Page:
One can draw two possible case scenarios for the dramatic turn of events that had taken place at the closing session of the Congress. Firstly, Xi might have been confronted with a last-minute surprise. Remember, this was the session from where CPC’s delegates will be voting for a resolution to give Xi an unprecedented third term to lead the party and the country, a break from the CPC’s tradition of setting term limits for the leaders. And Xi would want nothing less than a unanimous approval from the delegates, and he might have begun to suspect or informed that his immediate predecessor could be on the course to spoil the whole picture of unanimity by showing dissent to the proposed resolution. This should force Xi to take the unprecedented step of removing his predecessor from the stage. The second case scenario could be that the entire drama was a well-scripted one as usual. It was part of Xi’s ploy to humiliate his potential political opponents publicly, and thereby sending a clear message to everyone that dissent and opposition in any form to his leadership, both within CPC and China as a whole, would never be tolerated. This kind of situation, if created, would be a return to Mao’s era authoritarian rule where the purging of political opponents and non-toleration of dissent was a norm.
In any case, Xi had emerged as a big winner from the power politics that had plagued the CPC during the last five decades. After the death of Mao Ze Dong in 1976, although CPC had consolidated its power grip on China, the CPC had become faction-ridden as party men had to compete with each other for power. Two of Xi’s immediate predecessors represented the two most prominent factions within the CPC. Jiang Zemin who ruled China from 1989 to 2002 belongs to an elite faction commonly refers to as the “Shanghai Gang”. Members of this gang are composed of children of former high-ranking officials. Hu Jintao who succeeded Jiang Zemin in 2002 belongs to the “Communist Youth League” whose members are moderates and populists in character. While the Shanghai Gang represents the country’s entrepreneurs and emerging middle class, the Communist Youth League represents the interest of the vulnerable social class such as the farmers, the migrant workers and the urban poor (Anja Manuel. This Brave New World. India, China and the United States. 2016, Page 48).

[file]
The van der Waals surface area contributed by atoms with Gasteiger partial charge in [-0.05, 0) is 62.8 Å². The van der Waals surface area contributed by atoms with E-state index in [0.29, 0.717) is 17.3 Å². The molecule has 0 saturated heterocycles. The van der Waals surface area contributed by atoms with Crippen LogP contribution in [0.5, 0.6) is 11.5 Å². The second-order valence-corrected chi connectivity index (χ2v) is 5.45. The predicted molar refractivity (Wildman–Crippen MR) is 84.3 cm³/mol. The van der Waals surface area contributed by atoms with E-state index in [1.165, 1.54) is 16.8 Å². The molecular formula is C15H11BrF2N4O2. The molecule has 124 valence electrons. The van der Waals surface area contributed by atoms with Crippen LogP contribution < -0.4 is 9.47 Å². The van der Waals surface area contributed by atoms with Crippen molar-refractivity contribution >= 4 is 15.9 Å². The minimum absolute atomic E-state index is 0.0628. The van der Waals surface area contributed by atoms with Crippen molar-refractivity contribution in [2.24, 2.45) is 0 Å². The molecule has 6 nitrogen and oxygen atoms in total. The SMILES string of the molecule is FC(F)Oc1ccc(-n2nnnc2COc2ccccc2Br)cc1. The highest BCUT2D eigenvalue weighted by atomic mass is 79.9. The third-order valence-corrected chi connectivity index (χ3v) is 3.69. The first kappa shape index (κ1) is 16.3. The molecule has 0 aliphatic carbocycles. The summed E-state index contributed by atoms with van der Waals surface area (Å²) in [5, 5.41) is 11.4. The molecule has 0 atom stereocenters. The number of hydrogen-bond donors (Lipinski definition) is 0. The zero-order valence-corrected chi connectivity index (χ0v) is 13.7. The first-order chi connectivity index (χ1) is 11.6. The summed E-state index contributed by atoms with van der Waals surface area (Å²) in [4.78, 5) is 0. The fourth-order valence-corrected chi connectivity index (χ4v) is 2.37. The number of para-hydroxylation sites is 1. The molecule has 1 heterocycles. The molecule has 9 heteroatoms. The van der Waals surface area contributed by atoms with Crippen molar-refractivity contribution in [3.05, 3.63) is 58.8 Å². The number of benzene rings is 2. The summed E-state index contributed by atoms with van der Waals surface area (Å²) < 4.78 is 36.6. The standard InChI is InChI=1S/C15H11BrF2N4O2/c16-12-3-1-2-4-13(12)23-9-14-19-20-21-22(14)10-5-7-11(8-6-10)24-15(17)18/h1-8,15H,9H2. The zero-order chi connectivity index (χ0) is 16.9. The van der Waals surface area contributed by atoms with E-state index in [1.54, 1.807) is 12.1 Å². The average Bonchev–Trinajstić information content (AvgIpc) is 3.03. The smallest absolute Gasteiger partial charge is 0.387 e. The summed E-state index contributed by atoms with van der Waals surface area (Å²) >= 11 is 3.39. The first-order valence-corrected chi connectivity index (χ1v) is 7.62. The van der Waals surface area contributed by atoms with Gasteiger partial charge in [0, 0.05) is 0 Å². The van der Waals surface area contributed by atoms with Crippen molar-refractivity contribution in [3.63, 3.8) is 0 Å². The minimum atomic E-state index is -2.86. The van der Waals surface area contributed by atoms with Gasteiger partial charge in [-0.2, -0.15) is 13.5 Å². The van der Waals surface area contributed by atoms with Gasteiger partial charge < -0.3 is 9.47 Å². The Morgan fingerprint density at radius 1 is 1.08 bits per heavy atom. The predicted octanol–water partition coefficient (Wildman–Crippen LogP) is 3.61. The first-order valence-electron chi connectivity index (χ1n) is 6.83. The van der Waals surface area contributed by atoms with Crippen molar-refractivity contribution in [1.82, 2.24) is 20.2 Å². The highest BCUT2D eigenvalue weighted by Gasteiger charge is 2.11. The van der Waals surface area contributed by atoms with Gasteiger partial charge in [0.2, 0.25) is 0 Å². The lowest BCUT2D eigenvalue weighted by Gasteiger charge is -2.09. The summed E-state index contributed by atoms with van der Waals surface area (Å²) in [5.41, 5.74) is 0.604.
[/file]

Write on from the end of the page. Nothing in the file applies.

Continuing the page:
Xi perfectly manoeuvred the CPC’s power politics as he climbed the ladder of the party’s power pyramid. Originally belong to the Shanghai Gang through his origin he associated himself with the Communist Youth League during his early years of politics. In fact, he belongs to the children of once powerful leaders during Mao’s reign who were all purged for being disloyal to Chairman Mao and the party, in Mao’s version, and were expelled from the seat of power in Beijing and sent to villages to work as farmers. Xi, therefore, has the unique experience of being a son of a high-ranking official who had to live and grow up as a poor farmer in a village. As such, when he was anointed as Hu’s successor in 2012, leaders from both factions sees him as their potential ally whom they can use to assert their authority. Instead, ten years later in 2022 Xi had finished them off, neutralized all factions, dismantled all the power structure of the CPC, rewrote the party’s constitution to suit his interest and he will now rule the party and country along with the group of his loyalists with virtually no oppositions.
The leadership overhaul during the 20th Party Congress also suggested that Xi is yet to anoint any potential candidates to be his successor which indicates that he still has a plan for the party and China well beyond 2027, the year in which the next once-in-five-year National Congress of the CPC will be convened.
Dr. Nsungbemo Ezung, Wokha Town, (ezung_n@yahoo.com)